Astrophile: Evaporating planet shows how worlds vanish


Object: Evaporating exoplanet
Distance: 1500 light years

1. Preheat star to 2000 kelvin.
2. Take one Mercury-sized rocky world and place in a 16-hour-long orbit.
3. Bake for 10 billion years or until obliterated.

It’s a recipe that won’t win any culinary awards, but when turned into a computer model, it could explain the strange sighting last year of a rapidly disappearing exoplanet around the small sunlike star KIC 12557548. The model hints that this world is now about the size of Earth’s moon and may even be down to its naked iron core, which would make it the smallest known exoplanet. If true, the tiny remnant could help us better understand what’s inside our home world.

Dubbed KIC 12557548b, the planet was discovered using NASA’s Kepler space telescope. Kepler spots exoplanets by looking for the regular dimming of stars caused by orbiting planets that transit them – pass in front of their star – as seen from Earth. The more light is blocked, the larger the planet.

KIC 12557548b is small and so close to its star that its year lasts just 16 hours. But the dimming caused by the planet varies wildly, suggesting it is surrounded by a gigantic, ever-changing cloud of material.

“It basically looks like a comet that’s very erratic, with a long trailing tail of dust,” says Eugene Chiang of the University of California, Berkeley, who was part of a team that found the planet last year. The team thinks the rocky surface is being evaporated away by the intense heat of its star.

Written By: Jacob Aron
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  1. But if the star’s radiation is ‘burning away’ the material, how did the planet form in the first place?

  2. In reply to #2 by hairybreeks:

    But if the star’s radiation is ‘burning away’ the material, how did the planet form in the first place?

    Surely the planet formed further from its sun and its orbit has since decayed?

  3. In reply to #2 by hairybreeks:

    But if the star’s radiation is ‘burning away’ the material, how did the planet form in the first place?

    The gravity of planets interacts with other planets to stabilise them into resonant orbits. This can move the orbits of planets / moons nearer to, or further from, the parent body.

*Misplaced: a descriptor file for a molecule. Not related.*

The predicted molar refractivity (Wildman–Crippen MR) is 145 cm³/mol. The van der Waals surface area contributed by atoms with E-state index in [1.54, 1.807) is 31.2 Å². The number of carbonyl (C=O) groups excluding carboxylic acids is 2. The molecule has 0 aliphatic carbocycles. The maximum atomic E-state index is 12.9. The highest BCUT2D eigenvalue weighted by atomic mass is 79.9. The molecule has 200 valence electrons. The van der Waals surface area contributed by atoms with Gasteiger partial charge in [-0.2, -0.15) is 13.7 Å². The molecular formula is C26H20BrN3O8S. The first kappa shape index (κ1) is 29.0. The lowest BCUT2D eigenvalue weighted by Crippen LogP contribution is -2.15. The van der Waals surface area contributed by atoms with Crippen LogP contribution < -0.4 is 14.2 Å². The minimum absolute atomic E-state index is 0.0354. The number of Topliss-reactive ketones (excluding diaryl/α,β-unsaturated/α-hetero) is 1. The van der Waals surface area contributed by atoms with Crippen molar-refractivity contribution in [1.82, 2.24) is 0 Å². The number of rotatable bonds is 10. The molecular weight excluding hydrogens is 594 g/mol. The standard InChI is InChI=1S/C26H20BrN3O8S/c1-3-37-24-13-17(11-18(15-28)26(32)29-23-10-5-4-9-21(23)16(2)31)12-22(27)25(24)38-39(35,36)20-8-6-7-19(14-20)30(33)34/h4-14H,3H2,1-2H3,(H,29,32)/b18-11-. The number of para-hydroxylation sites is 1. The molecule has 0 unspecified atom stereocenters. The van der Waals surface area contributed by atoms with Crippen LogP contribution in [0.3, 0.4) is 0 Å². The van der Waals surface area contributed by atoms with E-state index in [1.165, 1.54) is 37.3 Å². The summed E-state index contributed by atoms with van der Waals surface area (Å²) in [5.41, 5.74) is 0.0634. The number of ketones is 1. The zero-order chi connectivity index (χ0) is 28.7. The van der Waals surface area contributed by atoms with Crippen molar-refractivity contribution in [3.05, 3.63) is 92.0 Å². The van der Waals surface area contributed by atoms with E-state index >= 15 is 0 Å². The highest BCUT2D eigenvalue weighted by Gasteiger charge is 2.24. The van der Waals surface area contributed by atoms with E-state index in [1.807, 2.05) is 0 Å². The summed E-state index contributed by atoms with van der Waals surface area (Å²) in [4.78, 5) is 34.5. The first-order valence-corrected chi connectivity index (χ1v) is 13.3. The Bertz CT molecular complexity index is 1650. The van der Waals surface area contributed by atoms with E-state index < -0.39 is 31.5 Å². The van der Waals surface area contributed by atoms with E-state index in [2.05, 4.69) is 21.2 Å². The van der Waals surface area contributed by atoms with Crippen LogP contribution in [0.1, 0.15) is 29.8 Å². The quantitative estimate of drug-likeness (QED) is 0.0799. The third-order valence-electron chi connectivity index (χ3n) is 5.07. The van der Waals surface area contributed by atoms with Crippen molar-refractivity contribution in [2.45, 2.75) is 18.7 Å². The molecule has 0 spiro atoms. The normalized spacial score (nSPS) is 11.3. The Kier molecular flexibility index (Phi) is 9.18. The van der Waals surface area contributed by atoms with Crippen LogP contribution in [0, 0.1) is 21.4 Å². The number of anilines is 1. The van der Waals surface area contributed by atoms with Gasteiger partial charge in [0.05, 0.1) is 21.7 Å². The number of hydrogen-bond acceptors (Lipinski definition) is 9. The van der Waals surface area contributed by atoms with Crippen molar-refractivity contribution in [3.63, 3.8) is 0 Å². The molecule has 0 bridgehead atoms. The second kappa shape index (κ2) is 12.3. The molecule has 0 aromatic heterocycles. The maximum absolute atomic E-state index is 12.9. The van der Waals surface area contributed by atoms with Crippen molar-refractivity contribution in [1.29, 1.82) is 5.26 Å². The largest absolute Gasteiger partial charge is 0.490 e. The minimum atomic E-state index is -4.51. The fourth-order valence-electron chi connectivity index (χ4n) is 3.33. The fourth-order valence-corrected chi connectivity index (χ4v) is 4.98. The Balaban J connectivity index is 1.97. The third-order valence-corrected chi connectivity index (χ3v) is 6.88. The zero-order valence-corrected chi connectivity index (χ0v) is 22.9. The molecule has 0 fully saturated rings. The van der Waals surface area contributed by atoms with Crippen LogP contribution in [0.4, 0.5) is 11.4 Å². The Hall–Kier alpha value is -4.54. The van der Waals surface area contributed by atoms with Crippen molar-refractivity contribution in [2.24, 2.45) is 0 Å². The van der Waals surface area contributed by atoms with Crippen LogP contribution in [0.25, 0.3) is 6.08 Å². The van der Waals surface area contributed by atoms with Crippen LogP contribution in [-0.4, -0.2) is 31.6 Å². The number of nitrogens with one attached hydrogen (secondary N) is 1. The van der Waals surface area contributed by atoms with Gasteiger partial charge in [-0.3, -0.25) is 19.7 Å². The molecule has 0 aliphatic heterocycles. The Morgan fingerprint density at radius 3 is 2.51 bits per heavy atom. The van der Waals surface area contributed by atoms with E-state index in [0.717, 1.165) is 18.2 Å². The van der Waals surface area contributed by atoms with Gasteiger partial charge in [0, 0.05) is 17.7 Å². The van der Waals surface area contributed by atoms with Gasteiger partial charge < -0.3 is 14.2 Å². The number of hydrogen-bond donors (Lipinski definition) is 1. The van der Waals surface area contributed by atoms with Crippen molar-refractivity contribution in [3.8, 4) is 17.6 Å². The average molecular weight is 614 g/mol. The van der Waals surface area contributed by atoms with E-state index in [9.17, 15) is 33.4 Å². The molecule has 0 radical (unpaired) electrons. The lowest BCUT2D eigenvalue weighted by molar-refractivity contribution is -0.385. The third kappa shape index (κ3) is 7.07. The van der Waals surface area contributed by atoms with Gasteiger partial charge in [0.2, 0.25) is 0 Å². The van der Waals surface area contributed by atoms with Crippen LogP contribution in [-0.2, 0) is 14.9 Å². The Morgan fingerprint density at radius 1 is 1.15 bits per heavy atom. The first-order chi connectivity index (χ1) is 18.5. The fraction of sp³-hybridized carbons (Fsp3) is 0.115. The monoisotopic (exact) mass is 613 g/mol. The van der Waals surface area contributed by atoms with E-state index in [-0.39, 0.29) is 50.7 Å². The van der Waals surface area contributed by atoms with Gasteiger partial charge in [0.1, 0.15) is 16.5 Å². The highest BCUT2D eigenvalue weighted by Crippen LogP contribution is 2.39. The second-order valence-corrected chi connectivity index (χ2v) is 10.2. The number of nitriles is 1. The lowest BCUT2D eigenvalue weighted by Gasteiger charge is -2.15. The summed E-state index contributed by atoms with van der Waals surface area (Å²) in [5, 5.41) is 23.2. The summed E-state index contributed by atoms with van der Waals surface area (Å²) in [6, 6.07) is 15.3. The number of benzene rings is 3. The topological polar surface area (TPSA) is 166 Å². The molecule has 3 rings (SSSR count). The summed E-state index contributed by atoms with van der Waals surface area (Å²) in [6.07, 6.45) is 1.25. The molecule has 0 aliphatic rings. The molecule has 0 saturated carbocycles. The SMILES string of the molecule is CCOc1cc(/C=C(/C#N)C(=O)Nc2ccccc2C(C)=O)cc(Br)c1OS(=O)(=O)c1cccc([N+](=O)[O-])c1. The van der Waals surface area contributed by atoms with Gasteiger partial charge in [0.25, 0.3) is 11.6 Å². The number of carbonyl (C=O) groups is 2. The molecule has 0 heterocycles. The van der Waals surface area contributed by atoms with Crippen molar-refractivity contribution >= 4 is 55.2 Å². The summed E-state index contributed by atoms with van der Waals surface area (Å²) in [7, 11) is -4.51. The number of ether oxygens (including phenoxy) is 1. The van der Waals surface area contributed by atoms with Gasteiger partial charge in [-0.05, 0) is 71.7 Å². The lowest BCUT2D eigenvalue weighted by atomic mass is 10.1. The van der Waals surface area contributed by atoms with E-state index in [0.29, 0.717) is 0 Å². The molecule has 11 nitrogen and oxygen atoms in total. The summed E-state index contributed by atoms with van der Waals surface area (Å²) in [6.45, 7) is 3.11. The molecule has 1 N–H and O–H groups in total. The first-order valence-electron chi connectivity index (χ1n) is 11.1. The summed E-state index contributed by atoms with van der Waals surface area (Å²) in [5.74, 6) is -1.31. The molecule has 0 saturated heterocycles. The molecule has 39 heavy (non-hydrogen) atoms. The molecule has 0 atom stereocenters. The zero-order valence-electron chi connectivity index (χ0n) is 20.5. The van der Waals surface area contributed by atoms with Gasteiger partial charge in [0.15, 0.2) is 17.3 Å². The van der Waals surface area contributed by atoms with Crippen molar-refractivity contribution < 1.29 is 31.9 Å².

Planets heat up and volatile materials are “boiled off and atmospheres are swept away by the solar wind.

    Which elements are lost, depends on the temperature and atmospheric pressure. Many gasses have been swept from the planets of the inner Solar System into the outer parts where they (water etc) have frozen solid.

    The planet surface of the planet Mercury, is being boiled away by the Sun (including elements which are rocks on Earth) on its daylight side. Mercury has a a comet-like tail of vapour streaming off it in the Solar Wind, as these vapours are being swept away in its tenuous atmosphere which only exists because of the resupply of gasses from the heated surface.

    Atmosphere of Mercury

    Mercury has a very tenuous and highly variable atmosphere (surface-bound exosphere) containing hydrogen, helium, oxygen, sodium, calcium, potassium and water vapor, with a combined pressure level of about 10−14 bar (1 nPa).[2] The exospheric species originate either from the Solar wind or from the planetary crust. Solar light pushes the atmospheric gases away from the Sun, creating a comet-like tail behind the planet.

    The lighter elements are the first to go.

  4. Its orbit must of changed to cause it to be so close to its sun, otherwise how could its sun of allowed the formation of the exoplanet in the first place?, or else its sun has expanded since the planet formed and is now in the process of evaporating this exoplanet. I love astronomy everytime we discover some thing the discovery is accompanied with new batch of questions.

  5. Something to look forward too. We had better get busy inhabiting other solar systems before Earth begins it’s final decay into oblivion. We only have a window of opportunity to find a new home. Then again, time is subject to relativity.

  6. In reply to #2 by hairybreeks:

    But if the star’s radiation is ‘burning away’ the material, how did the planet form in the first place?

    Besides the other good comments there is also the tendency of stars to become hotter throughout their lifetime. Earth will eventually move outside the habitable zone without changing its orbit because the sun will become hotter. The earth has remained in the habitable zone up till now by gradually locking in most of the CO2 in rocks. If it hadn’t, Earth would have resembled Venus by now.

  7. I recently had a similar experience on the Cambridge ring road, although it felt like more than 16 hours.

  8. I see there is a new discovery of a new smaller exoplanet than earlier discoveries. Once again near to its star where they are hot, but easiest to find.

    Astronomers have smashed the record for the smallest planet beyond our Solar System – finding one only slightly larger than our Moon.

    To spot the tiny, probably rocky planet, they first needed to precisely measure the size of its host star.

    They did so using “astroseismology” – effectively, turning tiny variations in the star’s light into sounds.

    A report in Nature describes the blistering, probably rocky planet, which orbits its star in just 13 days.

    It is joined in this far-flung solar system by two other planets, one three-quarters Earth’s size and one twice as large as Earth – all circling their star too closely to harbour liquid water or life.

    Kepler 37b has a radius not much larger than that of the Moon; Kepler 37d is about twice Earth’s radius . . . . .. Alt Text – (Right click and select “view image”)

    The record for smallest “exoplanet” is routinely being broken, as astronomers get better and better at finding them.

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